Anyway, having set out a solid set of excuses, you can see it coming, I still didn’t have enough water. It never became a problem but I hadn’t finished the three bottles by halfway and I should have done. We turned round at a shop where we’d topped up and headed back. The extra water I needed to account for being that much warmer meant that we really needed a canalside cafe at about 45k to refill again. This was a perfect stopping point anyway before the end and with the weather coming on nicely, it was nice not to have any food or drink worries hanging over us to the end:
I suspect had I finished all of my water by the halfway point and refilled it all then, I may have been OK. Either way, I still need to get through more water and will make a concerted effort to have regular water breaks next time, especially if I’m aware I’m sweating more. Nice thought, and apologies if you’re eating.
The other aspect that I need to be aware of was literally giving myself a break. It became particularly apparent this time since, by their nature, canal runs are flat. Previously, in my 80km Thames Trot last year or the 59km a couple of weeks ago, the terrain was either so muddy I had to walk for sections or hilly enough to encourage walking and a good break. The canal path was dry, flat and a great surface to run on. And this is what we did. Run on it. Nearly all the time. As it is, by 45k, Jamie had some IT band concerns so we did slow to a walk for some kms but were it not for this, I think my legs would have been struggling by the end, at the 52k mark. I certainly couldn’t have managed another 48km.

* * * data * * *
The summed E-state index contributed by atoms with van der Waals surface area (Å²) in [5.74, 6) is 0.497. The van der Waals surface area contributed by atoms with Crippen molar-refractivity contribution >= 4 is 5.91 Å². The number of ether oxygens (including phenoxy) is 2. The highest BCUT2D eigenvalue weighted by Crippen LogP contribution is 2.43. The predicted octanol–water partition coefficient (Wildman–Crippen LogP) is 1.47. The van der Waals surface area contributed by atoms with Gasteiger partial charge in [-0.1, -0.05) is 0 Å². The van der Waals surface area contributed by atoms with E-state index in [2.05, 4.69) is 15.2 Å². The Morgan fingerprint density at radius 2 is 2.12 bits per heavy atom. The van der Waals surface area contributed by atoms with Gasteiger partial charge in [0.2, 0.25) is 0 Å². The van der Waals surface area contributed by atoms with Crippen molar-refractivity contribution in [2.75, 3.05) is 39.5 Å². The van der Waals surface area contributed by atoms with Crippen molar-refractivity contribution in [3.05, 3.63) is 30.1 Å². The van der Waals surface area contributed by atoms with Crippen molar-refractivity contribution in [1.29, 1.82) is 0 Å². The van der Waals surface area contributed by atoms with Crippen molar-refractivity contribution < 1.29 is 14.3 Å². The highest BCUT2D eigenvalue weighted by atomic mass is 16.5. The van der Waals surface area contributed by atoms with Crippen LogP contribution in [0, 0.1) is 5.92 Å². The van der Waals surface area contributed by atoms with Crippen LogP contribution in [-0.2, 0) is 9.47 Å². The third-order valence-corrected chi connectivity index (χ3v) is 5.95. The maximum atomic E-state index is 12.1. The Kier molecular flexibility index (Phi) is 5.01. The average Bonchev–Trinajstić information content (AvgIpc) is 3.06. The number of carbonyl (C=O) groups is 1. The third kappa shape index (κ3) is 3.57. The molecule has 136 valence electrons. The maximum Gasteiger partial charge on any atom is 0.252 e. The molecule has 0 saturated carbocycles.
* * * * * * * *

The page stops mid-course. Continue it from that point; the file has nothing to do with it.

This is worth remembering for the Thames Path 100k un September. If the going is good, there may be fewer obvious sections to walk through, being mainly flat. Definitely something to bear in mind that some earlier walking breaks, perhaps combining water and a bit of food will probably be a welcome gift for future Tom at km90.